This is the result of following fad diets. You lose muscle mass (i.e. weight). Muscle mass is a large factor in metabolism so you burn less calories. If you eat what normally would be maintenance calories, you now have a calorie surplus (i.e. weight gain), which is why people who follow fad diets (i.e. yo-yo dieters) tend to (re)gain weight. They are gaining weight because they are consuming more calories than they burn. If they were to eat less, they would lose weight, but going back to the original point, it might not be from the areas they want to get rid of. What needs to be emphasized is that fat loss is the goal and not necessarily a smaller number on the scale.

    Unfortunately, when someone is told to go on a diet (by doctor or themselves), I think more often than not they look at the wrong sources. Instead of do something simple like increasing the portion size of the vegetables they already eat and decrease the portion size of rice, they might follow some insane fad ‘diet’ that will make them miserable. Instead of learning how to read a nutrition label, they might read the claims on the front of the box and be misled because things that claim to be healthy tend not to be. This is also where health myths come into play. Products that advertise as being low-fat are actually worse for you (they replace the fat with sugar to maintain taste, they usually have the same amount of calories). Products that claim to be healthy usually are not (since healthy foods typically don’t come in a box).

    There are other health halos such as made with whole wheat (i.e. some portion of the product is whole grain), whole grain (same as whole wheat), multi-grain (i.e. lots of different refined grains), natural (not a regulated term, doesn’t mean anything), Greek yogurt (fruit flavored ones have a lot of sugar),smoothies (e.g. Smoothie King puts 100 cals of sugar in every drink unless you opt-out, using juice as a base, etc.), fruity products that don’t have actual fruit, low-fat (high sugar), health claims for ingredients that are barely in the product, salads (just because it has lettuce doesn’t mean you had a healthy meal), “no-trans fat” products that have trans-fat, “fortified” junk food, etc. mislead/influence consumers to make poor choices. Some sugary foods are even promoted for weight loss that are poor choices such as Special K products (exception: Protein Plus) and Kashi’s Go Lean line (somewhat confusing since their other products nutritionally sound). Also, sometimes advice is given in the form of “this is less bad” and is sometimes interpreted as “this is good” (e.g. yogurt is less bad than ice cream, yet still has a lot of sugar). If people follow the advice of the food industry, there is no wonder why so many diets fail.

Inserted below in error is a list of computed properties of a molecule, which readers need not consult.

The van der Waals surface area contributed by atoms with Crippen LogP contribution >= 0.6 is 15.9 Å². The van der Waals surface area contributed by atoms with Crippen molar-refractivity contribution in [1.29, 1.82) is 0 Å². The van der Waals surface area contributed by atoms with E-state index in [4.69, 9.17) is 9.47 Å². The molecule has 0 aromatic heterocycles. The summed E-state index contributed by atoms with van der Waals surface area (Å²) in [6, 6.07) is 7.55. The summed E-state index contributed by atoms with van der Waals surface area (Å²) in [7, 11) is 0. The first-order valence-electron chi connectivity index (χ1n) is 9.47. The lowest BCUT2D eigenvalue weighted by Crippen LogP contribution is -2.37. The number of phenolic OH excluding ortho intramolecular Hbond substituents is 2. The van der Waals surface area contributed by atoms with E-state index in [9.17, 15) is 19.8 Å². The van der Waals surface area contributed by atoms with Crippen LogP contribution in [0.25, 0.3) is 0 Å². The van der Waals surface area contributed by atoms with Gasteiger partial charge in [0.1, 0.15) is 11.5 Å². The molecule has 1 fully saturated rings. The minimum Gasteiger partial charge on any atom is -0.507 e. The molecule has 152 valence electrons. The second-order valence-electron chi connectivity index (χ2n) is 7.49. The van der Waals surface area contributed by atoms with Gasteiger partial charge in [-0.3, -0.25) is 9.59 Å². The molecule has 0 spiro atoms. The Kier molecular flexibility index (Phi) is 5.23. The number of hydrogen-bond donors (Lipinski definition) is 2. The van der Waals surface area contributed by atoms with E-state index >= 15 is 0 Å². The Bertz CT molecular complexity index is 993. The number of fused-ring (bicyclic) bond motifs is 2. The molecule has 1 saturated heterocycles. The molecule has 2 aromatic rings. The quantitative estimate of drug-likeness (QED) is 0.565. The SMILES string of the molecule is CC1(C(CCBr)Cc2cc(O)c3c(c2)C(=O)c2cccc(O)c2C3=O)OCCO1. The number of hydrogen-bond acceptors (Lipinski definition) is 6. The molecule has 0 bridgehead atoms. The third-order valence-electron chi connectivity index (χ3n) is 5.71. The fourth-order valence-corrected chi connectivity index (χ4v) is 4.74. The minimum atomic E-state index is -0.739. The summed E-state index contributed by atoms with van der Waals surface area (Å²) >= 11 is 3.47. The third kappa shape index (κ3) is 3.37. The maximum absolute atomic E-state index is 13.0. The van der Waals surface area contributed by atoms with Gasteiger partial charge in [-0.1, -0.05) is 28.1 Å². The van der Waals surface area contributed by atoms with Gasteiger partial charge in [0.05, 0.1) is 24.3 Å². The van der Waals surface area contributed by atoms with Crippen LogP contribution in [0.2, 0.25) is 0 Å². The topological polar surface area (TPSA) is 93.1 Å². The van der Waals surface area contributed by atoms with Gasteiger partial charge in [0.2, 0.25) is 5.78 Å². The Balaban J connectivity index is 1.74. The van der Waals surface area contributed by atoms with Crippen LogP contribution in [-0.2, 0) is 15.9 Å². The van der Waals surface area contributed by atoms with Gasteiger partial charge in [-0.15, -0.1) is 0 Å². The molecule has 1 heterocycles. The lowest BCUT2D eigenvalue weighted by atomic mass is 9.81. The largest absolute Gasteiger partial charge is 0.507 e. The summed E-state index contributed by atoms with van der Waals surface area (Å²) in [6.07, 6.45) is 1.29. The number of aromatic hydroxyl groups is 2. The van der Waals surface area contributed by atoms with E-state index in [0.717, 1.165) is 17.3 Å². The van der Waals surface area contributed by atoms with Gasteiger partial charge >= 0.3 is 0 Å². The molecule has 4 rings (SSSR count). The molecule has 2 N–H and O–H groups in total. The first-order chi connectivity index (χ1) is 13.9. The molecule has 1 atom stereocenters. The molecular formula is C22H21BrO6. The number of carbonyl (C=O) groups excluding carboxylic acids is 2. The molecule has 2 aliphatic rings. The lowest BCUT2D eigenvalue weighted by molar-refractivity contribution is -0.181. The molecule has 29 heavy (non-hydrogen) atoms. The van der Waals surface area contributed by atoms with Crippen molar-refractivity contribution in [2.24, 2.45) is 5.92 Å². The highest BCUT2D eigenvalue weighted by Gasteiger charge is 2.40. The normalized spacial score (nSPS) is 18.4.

Some of the diet industry isn’t nutritionally sound either. Weight Watchers allows unlimited fruits and vegetables. Vegetables I could understand, it is hard to eat a lot of calories through vegetables. Fruits on the other hand…I could easily gain weight on the weight watchers plan and probably rack up only a minor number of points. I noticed one of the Lean Cuisine products has trans-fat and they tend to have a lot of sodium since they are freezer meals (not weight related, but poor health wise). The portions are way too small (should be doubled), which might lead someone to over restrict, which leads to over consuming. I don’t really know much about the different programs since I have never looked into them.

    “Getting fat does not come from eating fatty foods. It comes from carbs and sugar.”

    It comes from eating more calories than you burn. It’s just that refined sugar has zero fiber (something the American diet typically is low in) so you don’t get full from eating, leading to eating more calories than you need. If someone over consumed non-carb food so that they had a calorie surplus, they would gain weight too.

    “So now juice is bad for us?”

    It’s always been bad for us. It is concentrated sugar. Regular fruit has a lot of fiber, which means that it takes longer to digest. Think of it like a pill. A pill is meant to be swallowed whole and has a dissolvable shell so that the active ingredient is slowly dissolved into the bloodstream. When you drink juice, it has no fiber, so it is like the pill with no shell (i.e. grinded up). Also, the fiber also makes you more satiated so you don’t over consume on sugar.

    “Is it even possible to buy processed food that doesn’t have any added sugar or artificial sweetener?”

    Yes, my cereal, almond milk, pasta, Greek yogurt, quinoa, tortillas, and peanut butter have no added sugar. You can buy bread that has no added sugar, but the one I have has some honey in it. That’s basically all of the processed foods I eat on a regular basis other than things like condiments/sauces.

    Regarding exercise, it is true that being fit is more important than BMI. This was confirmed via study. However, I’m not sure how much weight we can put into this finding as it related to obesity since we know the flaw BMI has when it comes to measuring people with large muscle mass. Without knowing the body fat percentage of the participants, we are unable to say whether having a large percentage of body fat poses no risk if the person exercises since the people in the high BMI category may have had low body fat percentages. However, it is plausible since the location of fat relates to risk (fat around the organs=bad) and exercise may play a role in eliminating fat in crucial areas and why someone who looks thin may be unhealthy from not exercising resulting in fat around the organs. I’ve also heard that Sumo wrestlers (can’t remember source) are known to have excellent health during their training regimen, but tend to have health problems afterwards. This would support the notion that exercise is a stronger factor than size.